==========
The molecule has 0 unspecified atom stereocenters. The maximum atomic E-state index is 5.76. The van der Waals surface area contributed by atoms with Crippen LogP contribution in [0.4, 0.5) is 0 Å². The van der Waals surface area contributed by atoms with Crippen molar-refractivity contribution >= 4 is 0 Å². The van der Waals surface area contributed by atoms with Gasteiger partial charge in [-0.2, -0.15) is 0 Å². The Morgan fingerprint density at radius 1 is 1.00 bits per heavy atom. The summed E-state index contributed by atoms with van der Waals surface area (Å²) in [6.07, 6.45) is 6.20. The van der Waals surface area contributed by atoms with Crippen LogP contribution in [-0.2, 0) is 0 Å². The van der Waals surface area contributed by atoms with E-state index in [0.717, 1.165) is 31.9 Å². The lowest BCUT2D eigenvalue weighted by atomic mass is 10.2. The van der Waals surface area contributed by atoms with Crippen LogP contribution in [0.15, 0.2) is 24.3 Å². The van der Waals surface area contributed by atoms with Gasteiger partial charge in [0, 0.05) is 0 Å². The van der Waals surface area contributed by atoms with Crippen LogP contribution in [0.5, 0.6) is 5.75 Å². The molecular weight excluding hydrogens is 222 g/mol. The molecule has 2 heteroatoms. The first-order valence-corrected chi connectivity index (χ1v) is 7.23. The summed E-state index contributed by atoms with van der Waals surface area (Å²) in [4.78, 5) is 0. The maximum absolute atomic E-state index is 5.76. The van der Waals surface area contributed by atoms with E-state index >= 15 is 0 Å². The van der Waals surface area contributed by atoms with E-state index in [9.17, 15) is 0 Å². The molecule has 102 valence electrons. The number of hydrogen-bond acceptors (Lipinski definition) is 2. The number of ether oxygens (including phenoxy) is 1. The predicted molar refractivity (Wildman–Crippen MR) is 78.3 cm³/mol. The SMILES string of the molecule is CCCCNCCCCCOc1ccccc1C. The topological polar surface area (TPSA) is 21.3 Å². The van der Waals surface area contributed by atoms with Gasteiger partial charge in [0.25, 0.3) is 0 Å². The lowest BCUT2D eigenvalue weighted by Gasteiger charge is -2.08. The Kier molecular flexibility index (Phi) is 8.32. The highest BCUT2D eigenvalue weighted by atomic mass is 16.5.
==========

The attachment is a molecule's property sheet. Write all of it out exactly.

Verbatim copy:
The molecule has 0 unspecified atom stereocenters. The maximum atomic E-state index is 5.76. The van der Waals surface area contributed by atoms with Crippen LogP contribution in [0.4, 0.5) is 0 Å². The van der Waals surface area contributed by atoms with Crippen molar-refractivity contribution >= 4 is 0 Å². The van der Waals surface area contributed by atoms with Gasteiger partial charge in [-0.2, -0.15) is 0 Å². The Morgan fingerprint density at radius 1 is 1.00 bits per heavy atom. The summed E-state index contributed by atoms with van der Waals surface area (Å²) in [6.07, 6.45) is 6.20. The van der Waals surface area contributed by atoms with Crippen LogP contribution in [-0.2, 0) is 0 Å². The van der Waals surface area contributed by atoms with E-state index in [0.717, 1.165) is 31.9 Å². The lowest BCUT2D eigenvalue weighted by atomic mass is 10.2. The van der Waals surface area contributed by atoms with Crippen LogP contribution in [0.15, 0.2) is 24.3 Å². The van der Waals surface area contributed by atoms with Gasteiger partial charge in [0, 0.05) is 0 Å². The van der Waals surface area contributed by atoms with Crippen LogP contribution in [0.5, 0.6) is 5.75 Å². The molecular weight excluding hydrogens is 222 g/mol. The molecule has 2 heteroatoms. The first-order valence-corrected chi connectivity index (χ1v) is 7.23. The summed E-state index contributed by atoms with van der Waals surface area (Å²) in [4.78, 5) is 0. The maximum absolute atomic E-state index is 5.76. The van der Waals surface area contributed by atoms with E-state index >= 15 is 0 Å². The van der Waals surface area contributed by atoms with E-state index in [9.17, 15) is 0 Å². The molecule has 102 valence electrons. The number of hydrogen-bond acceptors (Lipinski definition) is 2. The number of ether oxygens (including phenoxy) is 1. The predicted molar refractivity (Wildman–Crippen MR) is 78.3 cm³/mol. The SMILES string of the molecule is CCCCNCCCCCOc1ccccc1C. The topological polar surface area (TPSA) is 21.3 Å². The van der Waals surface area contributed by atoms with Gasteiger partial charge in [0.25, 0.3) is 0 Å². The lowest BCUT2D eigenvalue weighted by Gasteiger charge is -2.08. The Kier molecular flexibility index (Phi) is 8.32. The highest BCUT2D eigenvalue weighted by atomic mass is 16.5.